“I am not sure what the point of the exercise is other than running a standard play out of the activist response handbook,” Cooper wrote Feb. 2 in a letter to First Foundation CEO Scott Kavanaugh.

Funding woes

Cooper, who reported owning 327,000 First Foundation shares in a Feb. 17 preliminary proxy statement, claims First Foundation’s board and management failed to prepare for the steep rise in interest rates over the past year that has resulted in a sharp increase in funding costs for the company. 

“Serious problems with the business were allowed to develop … because they weren’t paying attention,” Cooper said in an interview. 

In the 10-K annual report it filed on Tuesday, First Foundation noted its cost of interest-bearing deposits rose to 1.04% in 2022, compared with 0.33% in 2021. The average rate on borrowings experienced a similar increase, jumping from 0.75% in 2021 to 3.09% in 2022. First Foundation reported profits totaling $110.5 million, up slightly from 2021. At the same time, its net interest margin shrank by 24 basis points over the course of 2022, finishing the year at 2.91%.

In a Feb. 23 research note, Piper Sandler calculated First Foundation’s overall deposit beta at 38%, significantly higher than the industry average of 21%. Deposit betas measure how much a bank’s deposit rates rise in response to an increase in market interest rates.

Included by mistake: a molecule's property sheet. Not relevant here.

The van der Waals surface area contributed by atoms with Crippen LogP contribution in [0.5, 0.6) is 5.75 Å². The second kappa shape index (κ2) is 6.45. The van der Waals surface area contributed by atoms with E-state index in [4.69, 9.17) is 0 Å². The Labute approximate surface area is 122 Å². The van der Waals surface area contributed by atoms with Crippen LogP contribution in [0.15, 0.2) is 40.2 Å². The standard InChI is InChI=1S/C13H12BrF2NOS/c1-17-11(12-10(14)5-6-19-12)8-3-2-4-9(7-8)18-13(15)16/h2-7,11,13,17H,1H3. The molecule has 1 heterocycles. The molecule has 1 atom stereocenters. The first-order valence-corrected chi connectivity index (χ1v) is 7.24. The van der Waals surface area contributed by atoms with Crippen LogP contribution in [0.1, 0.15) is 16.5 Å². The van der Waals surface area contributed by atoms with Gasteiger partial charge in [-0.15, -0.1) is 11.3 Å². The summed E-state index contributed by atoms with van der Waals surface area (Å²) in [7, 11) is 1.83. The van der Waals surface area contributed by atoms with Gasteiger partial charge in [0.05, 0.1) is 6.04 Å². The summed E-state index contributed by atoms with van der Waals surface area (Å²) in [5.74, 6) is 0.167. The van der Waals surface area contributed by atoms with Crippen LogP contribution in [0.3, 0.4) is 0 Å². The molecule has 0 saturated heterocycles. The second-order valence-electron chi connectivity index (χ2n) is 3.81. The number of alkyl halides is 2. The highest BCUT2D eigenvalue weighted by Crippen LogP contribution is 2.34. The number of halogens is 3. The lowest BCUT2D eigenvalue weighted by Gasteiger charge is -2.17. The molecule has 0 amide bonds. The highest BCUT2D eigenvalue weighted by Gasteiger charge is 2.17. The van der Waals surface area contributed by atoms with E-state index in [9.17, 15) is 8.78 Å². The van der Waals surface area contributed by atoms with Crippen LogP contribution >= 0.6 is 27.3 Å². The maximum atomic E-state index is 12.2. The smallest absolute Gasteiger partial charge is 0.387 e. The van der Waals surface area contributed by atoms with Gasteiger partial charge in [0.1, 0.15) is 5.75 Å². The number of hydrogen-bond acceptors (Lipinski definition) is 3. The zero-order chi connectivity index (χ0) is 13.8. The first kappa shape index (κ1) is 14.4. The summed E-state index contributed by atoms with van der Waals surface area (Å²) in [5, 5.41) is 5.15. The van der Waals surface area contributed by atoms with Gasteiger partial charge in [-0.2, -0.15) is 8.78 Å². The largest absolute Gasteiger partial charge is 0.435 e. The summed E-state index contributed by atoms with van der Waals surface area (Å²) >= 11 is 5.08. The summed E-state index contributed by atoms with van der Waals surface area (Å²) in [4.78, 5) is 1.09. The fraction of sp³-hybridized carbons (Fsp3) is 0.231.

Banks with strong core-deposit franchises typically have lower deposit betas. In First Foundation’s case, Cooper has pointed to its high concentration of multifamily loans, which amounted to slightly less than half of the company’s $10.7 billion-asset loan portfolio on Dec 31. Multifamily loans don’t produce the same level of core deposits as commercial credits, which helps explain First Foundation’s funding difficulties, according to Cooper. 

At the bottom line, rising funding costs have eaten away at First Foundation’s profitability, a trend likely to continue until interest rates stabilize or start to decline, Cooper said. 

Cooper has emerged as a frequent critic of community bank management teams he deems underperforming. Indeed, over the past three years, Cooper has launched proxy campaigns against First United Corp. in Oakland, MarylandRepublic First Bancorp in Philadelphia and Codorus Valley Bancorp in York, Pennsylvania.

In January, Cooper launched a proxy contest seeking three seats on the board of the $1.4 billion-asset AmeriServ Financial in Johnstown, Pennsylvania. 

But Cooper said he had hoped to avoid a knock-down, drag-out proxy contest at First Foundation. Unlike some of his other contests, Cooper has not called for First Foundation’s sale, instead, for the establishment of a board-level committee to evaluate risk and what he described as a “thorough strategic review” of the company’s business model. 

Moreover, Cooper added he hoped initially that First Foundation, which moved its headquarters to Dallas in 2021 and expressed interest in expanding its Texas footprint,  might actually embrace his two board candidates, since Ball and Flores were both Texas residents with “incredible connections and stellar resumes.”

“I thought I was doing them a favor,” Cooper said.